I have noted before that there are many situations in which the model of a phylogenetic tree is likely to be inappropriate for analysis of genetic data. The most obvious of these involves the study of intra-population variation (e.g. Why do we still use trees for the dog genealogy?). The within-population genealogy of sexually reproducing species, in particular, is not likely to be tree-like, even at large spatial scales. The iconic species for the study of intra-specific evolutionary history is Homo sapiens, and this is also the species where that history is least likely to be tree-like (e.g. Why do we still use trees for the Neandertal genealogy?). Clearly, a phylogenetic network is called for.
Pemberton et al. (2013, Population structure in a comprehensive genomic data set on human microsatellite variation. Genes Genomes Genetics 3: 891-907) provide an interesting dataset of global human autosomal microsatellite variation, based on merging eight previously published datasets. Microsatellites are a bit retro in this day and age, but that does not make them any less useful for the study of genetic variation.
The biggest issue is getting a large enough sample of loci for detailed study. Different researchers collect data on different microsatellites, and so combining datasets is not straightforward. Nevertheless, Pemberton et al. managed to come up with 5,795 individuals from 267 worldwide populations with genotypes at 645 loci. After filtering a member of every intra-population first-degree and second-degree relative pair, and then reducing the size of the over-represented Gujarati sample, they then added data for 84 chimpanzees. This yielded a dataset of 5,519 individuals from 255 populations sampled at 246 shared loci.
These data were processed as follows:
Using Microsat, we evaluated population-level pairwise allele-sharing distance (one minus the proportion of shared alleles), using all 246 loci ... We constructed a greedy-consensus neighbor-joining tree using the Neighbor and Consensus programs in the Phylip package from 1000 bootstrap resamples across loci.
Note that the original inter-population distances were not calculated — the tree was constructed by combining the branches with the highest bootstrap support.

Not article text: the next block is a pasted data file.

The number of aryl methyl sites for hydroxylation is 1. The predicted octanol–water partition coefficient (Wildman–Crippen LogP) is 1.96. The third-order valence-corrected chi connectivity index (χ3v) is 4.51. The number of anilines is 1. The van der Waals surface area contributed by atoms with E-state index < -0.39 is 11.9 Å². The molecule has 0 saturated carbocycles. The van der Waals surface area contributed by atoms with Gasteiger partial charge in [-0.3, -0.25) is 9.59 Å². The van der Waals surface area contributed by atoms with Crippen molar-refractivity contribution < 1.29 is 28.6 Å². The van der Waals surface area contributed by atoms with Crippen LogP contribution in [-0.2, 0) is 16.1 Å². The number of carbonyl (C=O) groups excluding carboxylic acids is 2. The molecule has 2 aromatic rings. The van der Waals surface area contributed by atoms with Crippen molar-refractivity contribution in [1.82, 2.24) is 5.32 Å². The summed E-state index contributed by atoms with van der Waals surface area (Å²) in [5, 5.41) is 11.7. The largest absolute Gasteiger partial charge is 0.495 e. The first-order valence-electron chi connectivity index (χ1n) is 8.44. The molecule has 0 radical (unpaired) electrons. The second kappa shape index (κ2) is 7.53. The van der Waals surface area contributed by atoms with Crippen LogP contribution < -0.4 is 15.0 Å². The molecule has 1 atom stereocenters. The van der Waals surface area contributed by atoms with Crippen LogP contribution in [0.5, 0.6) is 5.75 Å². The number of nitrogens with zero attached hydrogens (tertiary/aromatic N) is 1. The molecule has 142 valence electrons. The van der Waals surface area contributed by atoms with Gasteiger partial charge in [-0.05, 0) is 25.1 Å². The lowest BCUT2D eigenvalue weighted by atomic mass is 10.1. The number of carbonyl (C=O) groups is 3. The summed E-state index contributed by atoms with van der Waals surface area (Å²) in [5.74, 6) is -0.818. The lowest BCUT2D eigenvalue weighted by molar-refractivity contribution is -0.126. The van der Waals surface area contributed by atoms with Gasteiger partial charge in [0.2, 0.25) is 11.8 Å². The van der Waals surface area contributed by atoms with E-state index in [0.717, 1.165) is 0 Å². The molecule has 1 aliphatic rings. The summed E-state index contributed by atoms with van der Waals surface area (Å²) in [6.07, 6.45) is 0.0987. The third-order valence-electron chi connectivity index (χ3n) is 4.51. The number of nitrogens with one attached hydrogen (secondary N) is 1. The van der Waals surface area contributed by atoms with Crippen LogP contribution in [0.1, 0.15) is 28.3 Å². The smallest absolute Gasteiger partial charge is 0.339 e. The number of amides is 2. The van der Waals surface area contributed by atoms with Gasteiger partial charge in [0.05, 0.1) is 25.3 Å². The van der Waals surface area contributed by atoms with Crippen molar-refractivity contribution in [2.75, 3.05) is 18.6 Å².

This tree (reproduced above) does not show a great deal of support for many of the branches, and the authors discuss only seven of them. However, the presentation of a tree does not give much of a visual indication of the poor support for the genealogy, even if the different branch thicknesses do indicate the bootstrap values.
|grey = chimpanzee, orange = Africa, yellow = Middle East, blue = Europe,|
red = Central/South Asia, purple = America, pink = East Asia, green = Oceania
So, I calculated a NeighborNet network from the distance data, by averaging the 1000 distance matrices from the bootstrap analysis. This is the network analogue of the neighbor-joining tree, as shown above. Note that I have used the same colour coding as for the tree (thus making it look like a very colourful hummingbird), and the branch lengths represent support.
There is clearly a degree of large-scale geographical clustering of the genotypes, and this corresponds to the larger bootstrap values in the tree. So, the main message from the tree and the network is the same, including the rooting of the human genealogy within the African "group". However, this message is visually much clearer in the network than in the circular version of the tree. Moreover, there is little distinction between the Middle Eastern (yellow) and European (blue) genotypes, and the network makes this more obvious than does the tree.